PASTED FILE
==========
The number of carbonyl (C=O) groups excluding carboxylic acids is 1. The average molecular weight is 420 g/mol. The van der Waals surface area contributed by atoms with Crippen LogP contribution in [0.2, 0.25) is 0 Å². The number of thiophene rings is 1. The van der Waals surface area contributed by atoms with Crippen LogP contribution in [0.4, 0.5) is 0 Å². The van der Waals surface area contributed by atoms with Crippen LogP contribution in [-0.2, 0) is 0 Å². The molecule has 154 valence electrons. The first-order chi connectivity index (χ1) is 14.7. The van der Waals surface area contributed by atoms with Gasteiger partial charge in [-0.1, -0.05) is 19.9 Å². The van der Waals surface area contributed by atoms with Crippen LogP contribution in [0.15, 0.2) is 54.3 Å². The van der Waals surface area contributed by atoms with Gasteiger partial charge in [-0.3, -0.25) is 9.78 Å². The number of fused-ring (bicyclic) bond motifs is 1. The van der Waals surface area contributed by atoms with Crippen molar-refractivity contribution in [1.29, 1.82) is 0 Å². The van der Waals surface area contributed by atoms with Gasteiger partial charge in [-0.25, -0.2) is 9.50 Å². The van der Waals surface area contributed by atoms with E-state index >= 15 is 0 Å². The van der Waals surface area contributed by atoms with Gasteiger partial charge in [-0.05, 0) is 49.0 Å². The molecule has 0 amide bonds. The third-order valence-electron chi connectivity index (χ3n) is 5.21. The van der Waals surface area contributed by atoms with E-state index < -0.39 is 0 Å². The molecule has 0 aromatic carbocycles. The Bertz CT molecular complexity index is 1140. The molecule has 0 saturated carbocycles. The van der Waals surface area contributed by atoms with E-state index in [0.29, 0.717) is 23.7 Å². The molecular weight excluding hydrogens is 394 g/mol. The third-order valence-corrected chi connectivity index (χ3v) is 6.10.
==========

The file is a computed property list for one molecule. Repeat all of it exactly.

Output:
The number of carbonyl (C=O) groups excluding carboxylic acids is 1. The average molecular weight is 420 g/mol. The van der Waals surface area contributed by atoms with Crippen LogP contribution in [0.2, 0.25) is 0 Å². The number of thiophene rings is 1. The van der Waals surface area contributed by atoms with Crippen LogP contribution in [0.4, 0.5) is 0 Å². The van der Waals surface area contributed by atoms with Crippen LogP contribution in [-0.2, 0) is 0 Å². The molecule has 154 valence electrons. The first-order chi connectivity index (χ1) is 14.7. The van der Waals surface area contributed by atoms with Gasteiger partial charge in [-0.1, -0.05) is 19.9 Å². The van der Waals surface area contributed by atoms with Crippen LogP contribution in [0.15, 0.2) is 54.3 Å². The van der Waals surface area contributed by atoms with Gasteiger partial charge in [-0.3, -0.25) is 9.78 Å². The number of fused-ring (bicyclic) bond motifs is 1. The van der Waals surface area contributed by atoms with Crippen molar-refractivity contribution in [1.29, 1.82) is 0 Å². The van der Waals surface area contributed by atoms with Gasteiger partial charge in [-0.25, -0.2) is 9.50 Å². The van der Waals surface area contributed by atoms with E-state index >= 15 is 0 Å². The van der Waals surface area contributed by atoms with Gasteiger partial charge in [-0.05, 0) is 49.0 Å². The molecule has 0 amide bonds. The third-order valence-electron chi connectivity index (χ3n) is 5.21. The van der Waals surface area contributed by atoms with E-state index < -0.39 is 0 Å². The molecule has 0 aromatic carbocycles. The Bertz CT molecular complexity index is 1140. The molecule has 0 saturated carbocycles. The van der Waals surface area contributed by atoms with E-state index in [0.29, 0.717) is 23.7 Å². The molecular weight excluding hydrogens is 394 g/mol. The third-order valence-corrected chi connectivity index (χ3v) is 6.10.